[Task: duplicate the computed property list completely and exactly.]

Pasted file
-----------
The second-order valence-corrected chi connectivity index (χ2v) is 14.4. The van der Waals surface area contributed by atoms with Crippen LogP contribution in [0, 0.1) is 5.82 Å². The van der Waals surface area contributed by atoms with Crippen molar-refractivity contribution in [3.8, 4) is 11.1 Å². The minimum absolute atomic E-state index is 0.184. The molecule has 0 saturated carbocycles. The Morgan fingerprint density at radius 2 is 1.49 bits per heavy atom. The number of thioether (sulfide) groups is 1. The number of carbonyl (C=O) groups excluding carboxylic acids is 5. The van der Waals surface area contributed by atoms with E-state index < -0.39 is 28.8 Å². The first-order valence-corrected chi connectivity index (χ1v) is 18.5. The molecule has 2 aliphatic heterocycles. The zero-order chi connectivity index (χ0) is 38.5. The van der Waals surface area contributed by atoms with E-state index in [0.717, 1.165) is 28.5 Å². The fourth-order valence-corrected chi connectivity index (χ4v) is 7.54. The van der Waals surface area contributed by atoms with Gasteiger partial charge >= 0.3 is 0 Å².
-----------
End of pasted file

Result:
The second-order valence-corrected chi connectivity index (χ2v) is 14.4. The van der Waals surface area contributed by atoms with Crippen LogP contribution in [0, 0.1) is 5.82 Å². The van der Waals surface area contributed by atoms with Crippen molar-refractivity contribution in [3.8, 4) is 11.1 Å². The minimum absolute atomic E-state index is 0.184. The molecule has 0 saturated carbocycles. The Morgan fingerprint density at radius 2 is 1.49 bits per heavy atom. The number of thioether (sulfide) groups is 1. The number of carbonyl (C=O) groups excluding carboxylic acids is 5. The van der Waals surface area contributed by atoms with E-state index < -0.39 is 28.8 Å². The first-order valence-corrected chi connectivity index (χ1v) is 18.5. The molecule has 2 aliphatic heterocycles. The zero-order chi connectivity index (χ0) is 38.5. The van der Waals surface area contributed by atoms with E-state index in [0.717, 1.165) is 28.5 Å². The fourth-order valence-corrected chi connectivity index (χ4v) is 7.54. The van der Waals surface area contributed by atoms with Gasteiger partial charge >= 0.3 is 0 Å².